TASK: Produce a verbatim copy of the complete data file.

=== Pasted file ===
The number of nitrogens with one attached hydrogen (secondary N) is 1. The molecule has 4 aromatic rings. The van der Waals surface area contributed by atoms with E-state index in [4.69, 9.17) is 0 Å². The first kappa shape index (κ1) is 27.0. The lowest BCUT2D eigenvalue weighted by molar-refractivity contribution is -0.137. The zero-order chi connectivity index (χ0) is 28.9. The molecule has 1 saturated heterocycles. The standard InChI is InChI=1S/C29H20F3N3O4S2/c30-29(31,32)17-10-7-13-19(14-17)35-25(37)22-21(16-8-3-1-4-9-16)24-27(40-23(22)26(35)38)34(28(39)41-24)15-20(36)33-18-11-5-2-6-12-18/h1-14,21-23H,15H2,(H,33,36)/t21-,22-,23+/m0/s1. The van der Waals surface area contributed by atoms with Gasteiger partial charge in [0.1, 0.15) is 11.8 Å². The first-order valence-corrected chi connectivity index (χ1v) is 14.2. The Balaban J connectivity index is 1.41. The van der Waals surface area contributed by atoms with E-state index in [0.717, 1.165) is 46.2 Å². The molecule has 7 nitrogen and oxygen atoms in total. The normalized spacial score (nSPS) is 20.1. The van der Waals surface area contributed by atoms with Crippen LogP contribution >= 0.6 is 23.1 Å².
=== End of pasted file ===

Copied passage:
The number of nitrogens with one attached hydrogen (secondary N) is 1. The molecule has 4 aromatic rings. The van der Waals surface area contributed by atoms with E-state index in [4.69, 9.17) is 0 Å². The first kappa shape index (κ1) is 27.0. The lowest BCUT2D eigenvalue weighted by molar-refractivity contribution is -0.137. The zero-order chi connectivity index (χ0) is 28.9. The molecule has 1 saturated heterocycles. The standard InChI is InChI=1S/C29H20F3N3O4S2/c30-29(31,32)17-10-7-13-19(14-17)35-25(37)22-21(16-8-3-1-4-9-16)24-27(40-23(22)26(35)38)34(28(39)41-24)15-20(36)33-18-11-5-2-6-12-18/h1-14,21-23H,15H2,(H,33,36)/t21-,22-,23+/m0/s1. The van der Waals surface area contributed by atoms with Gasteiger partial charge in [0.1, 0.15) is 11.8 Å². The first-order valence-corrected chi connectivity index (χ1v) is 14.2. The Balaban J connectivity index is 1.41. The van der Waals surface area contributed by atoms with E-state index in [0.717, 1.165) is 46.2 Å². The molecule has 7 nitrogen and oxygen atoms in total. The normalized spacial score (nSPS) is 20.1. The van der Waals surface area contributed by atoms with Crippen LogP contribution >= 0.6 is 23.1 Å².